How many of us have used a woman for our own selfishness or gain, to make ourselves feel better by comparing ourselves to her, or to make ourselves look better by going out with her, or to make ourselves act bigger by talking down to her?

Because that is what is happening here.  The woman isn’t being asked what happened, or what should happen to her.  Jesus is.  The woman isn’t just talked down to or compared against, she is treated as a complete, utter non-entity, worthy only of the role of prop in this ongoing drama that John’s Gospel depicts of the Pharisees and Sadducees scheming against Jesus, a drama that, at least in John, stretches all the way back to the very beginning of Jesus's ministry, which is where, unlike Matthew, Mark, and Luke, John places the cleansing of the temple and its subsequent backlash.

This treatment of the anonymous, adulterous woman then gets played out, again and again, in our own lives, in our own media, and sometimes, by our own voices, simply because that is what we do when we are so thirsty for validation in our lives that the only way we think that we can obtain it is by treating someone else as so unworthy of us that we must cast them away like a used plaything.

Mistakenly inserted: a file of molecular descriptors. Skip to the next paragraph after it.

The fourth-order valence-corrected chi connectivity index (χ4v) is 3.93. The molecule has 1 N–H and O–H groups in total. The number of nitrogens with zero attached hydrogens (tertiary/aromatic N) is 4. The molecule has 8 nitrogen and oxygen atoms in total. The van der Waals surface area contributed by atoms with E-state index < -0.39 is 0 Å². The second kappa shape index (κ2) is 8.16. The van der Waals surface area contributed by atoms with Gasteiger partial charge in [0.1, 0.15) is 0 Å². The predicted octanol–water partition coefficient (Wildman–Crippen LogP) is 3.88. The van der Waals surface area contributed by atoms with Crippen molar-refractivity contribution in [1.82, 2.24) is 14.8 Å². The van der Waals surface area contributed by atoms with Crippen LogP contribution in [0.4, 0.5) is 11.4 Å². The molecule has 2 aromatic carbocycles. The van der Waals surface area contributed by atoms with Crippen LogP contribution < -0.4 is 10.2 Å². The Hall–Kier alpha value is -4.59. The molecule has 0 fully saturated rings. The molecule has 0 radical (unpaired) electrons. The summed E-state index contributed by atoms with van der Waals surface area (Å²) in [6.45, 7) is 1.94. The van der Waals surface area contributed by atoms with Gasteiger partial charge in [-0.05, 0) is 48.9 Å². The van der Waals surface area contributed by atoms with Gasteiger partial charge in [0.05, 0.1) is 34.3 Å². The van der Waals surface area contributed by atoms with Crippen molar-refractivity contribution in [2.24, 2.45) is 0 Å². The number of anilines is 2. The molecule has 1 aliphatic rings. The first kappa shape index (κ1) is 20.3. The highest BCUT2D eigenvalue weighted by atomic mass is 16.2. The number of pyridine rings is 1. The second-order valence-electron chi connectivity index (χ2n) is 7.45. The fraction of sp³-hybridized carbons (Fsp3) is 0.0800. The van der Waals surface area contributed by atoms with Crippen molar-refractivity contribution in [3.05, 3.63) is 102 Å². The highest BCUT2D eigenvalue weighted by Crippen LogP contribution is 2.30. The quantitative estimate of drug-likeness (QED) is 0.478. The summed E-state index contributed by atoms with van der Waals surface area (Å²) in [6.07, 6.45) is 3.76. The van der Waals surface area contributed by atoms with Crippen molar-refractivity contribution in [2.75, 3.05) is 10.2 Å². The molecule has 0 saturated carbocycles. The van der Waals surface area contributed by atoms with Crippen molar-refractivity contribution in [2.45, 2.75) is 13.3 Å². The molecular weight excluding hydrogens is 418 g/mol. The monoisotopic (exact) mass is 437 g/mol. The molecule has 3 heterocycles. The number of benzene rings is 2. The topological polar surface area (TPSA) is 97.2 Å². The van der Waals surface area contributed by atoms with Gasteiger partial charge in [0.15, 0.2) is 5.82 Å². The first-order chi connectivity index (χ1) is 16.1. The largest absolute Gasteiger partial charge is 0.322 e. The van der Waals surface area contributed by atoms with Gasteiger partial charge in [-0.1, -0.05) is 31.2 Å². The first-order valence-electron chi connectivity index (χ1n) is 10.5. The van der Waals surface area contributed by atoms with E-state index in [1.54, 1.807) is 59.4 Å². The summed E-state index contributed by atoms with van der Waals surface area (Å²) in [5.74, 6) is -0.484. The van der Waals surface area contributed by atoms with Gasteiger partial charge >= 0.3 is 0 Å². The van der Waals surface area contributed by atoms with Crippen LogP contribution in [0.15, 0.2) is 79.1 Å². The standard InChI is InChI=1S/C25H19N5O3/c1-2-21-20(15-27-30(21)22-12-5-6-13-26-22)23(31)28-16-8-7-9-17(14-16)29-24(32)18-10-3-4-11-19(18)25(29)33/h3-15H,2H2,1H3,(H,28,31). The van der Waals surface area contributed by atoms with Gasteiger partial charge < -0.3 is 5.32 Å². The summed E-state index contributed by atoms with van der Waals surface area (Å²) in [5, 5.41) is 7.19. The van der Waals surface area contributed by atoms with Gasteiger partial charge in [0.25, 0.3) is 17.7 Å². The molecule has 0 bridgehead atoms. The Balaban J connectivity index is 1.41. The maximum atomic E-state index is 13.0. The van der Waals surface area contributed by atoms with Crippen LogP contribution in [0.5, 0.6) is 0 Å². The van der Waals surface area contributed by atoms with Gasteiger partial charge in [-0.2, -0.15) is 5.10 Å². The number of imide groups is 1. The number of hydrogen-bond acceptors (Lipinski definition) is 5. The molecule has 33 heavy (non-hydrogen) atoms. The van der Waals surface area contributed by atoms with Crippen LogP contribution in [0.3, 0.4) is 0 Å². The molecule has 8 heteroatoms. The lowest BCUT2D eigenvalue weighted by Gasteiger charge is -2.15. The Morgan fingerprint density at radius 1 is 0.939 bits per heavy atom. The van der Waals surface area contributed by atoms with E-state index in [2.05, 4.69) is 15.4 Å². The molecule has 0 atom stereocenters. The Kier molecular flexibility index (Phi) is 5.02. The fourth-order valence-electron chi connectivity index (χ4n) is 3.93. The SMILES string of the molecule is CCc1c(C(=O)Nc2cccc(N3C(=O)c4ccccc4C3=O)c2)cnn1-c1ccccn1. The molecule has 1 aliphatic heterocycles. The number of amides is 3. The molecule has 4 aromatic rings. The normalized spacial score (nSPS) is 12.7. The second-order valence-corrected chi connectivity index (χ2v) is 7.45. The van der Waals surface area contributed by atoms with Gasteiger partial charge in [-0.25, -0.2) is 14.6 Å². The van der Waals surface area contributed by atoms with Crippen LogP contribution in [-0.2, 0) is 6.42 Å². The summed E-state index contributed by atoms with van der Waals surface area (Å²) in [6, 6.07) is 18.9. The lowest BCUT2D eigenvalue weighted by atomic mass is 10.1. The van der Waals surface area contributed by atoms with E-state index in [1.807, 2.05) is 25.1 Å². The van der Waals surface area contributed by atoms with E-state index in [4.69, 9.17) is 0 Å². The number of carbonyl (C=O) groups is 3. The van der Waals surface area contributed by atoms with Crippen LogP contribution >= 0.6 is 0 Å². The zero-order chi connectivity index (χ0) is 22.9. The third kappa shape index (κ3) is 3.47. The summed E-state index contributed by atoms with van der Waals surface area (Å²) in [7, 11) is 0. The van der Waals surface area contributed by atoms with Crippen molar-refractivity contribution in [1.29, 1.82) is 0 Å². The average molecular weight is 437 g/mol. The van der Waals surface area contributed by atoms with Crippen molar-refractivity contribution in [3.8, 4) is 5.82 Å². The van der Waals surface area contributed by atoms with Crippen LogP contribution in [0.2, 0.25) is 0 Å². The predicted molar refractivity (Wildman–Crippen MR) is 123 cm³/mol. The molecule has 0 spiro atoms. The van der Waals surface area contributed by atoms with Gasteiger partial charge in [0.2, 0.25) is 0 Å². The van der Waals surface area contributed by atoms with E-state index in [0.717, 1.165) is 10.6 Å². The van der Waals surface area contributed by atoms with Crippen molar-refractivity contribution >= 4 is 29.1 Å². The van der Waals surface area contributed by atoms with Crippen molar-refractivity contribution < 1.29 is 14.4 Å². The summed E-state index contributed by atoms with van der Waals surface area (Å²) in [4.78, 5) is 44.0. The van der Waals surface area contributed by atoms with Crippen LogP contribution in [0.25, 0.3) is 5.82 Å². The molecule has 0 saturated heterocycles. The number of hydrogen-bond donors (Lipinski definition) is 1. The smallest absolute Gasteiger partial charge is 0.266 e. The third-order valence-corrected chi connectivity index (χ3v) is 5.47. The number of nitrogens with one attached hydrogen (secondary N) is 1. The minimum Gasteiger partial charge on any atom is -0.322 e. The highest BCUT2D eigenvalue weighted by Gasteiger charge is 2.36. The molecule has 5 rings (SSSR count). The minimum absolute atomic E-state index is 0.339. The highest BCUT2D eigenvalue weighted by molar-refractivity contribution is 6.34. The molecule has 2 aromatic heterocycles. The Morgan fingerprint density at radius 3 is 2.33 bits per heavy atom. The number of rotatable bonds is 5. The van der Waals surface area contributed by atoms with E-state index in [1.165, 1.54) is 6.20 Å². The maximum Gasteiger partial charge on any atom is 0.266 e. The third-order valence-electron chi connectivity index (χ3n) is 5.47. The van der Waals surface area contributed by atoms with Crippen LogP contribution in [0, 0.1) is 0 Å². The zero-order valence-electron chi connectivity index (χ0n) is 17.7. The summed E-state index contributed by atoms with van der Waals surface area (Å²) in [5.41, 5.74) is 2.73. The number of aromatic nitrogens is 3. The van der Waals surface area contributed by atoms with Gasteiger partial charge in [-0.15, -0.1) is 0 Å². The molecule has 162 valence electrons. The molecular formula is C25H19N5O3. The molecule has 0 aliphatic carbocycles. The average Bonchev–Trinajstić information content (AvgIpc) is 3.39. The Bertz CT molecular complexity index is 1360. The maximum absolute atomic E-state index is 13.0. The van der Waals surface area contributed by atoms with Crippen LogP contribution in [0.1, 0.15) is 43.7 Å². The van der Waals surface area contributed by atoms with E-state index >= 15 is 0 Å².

But when someone treats you like that?  That’s the key thing—it’s directed at you.  It’s inherently personal.  Maybe we should all be able to be like Taylor Swift and shake it off (I also feel like I might be going to hell for making a Taylor Swift reference, especially if God is, say, a Katy Perry or Lady Gaga fan instead..."That pastor should have known what my musical tastes were, and he made a T-Swift reference!  Smite!"), but we—and I don’t really mean we here, I mean women—shouldn’t have to shake it off: such insulting names shouldn’t be used to begin with.

Yet Mo’ne Davis does, and she forgives Joey Casselberry to boot.  She gets called the slut, but still steps out in front of the stones being thrown at him.  She didn’t have to, and shouldn’t have to, but then again, Jesus didn’t have to stand in front of the woman caught in adultery and keep the temple authorities from stoning her—and He certainly shouldn’t have to, and I’ll let C.S. Lewis explain why: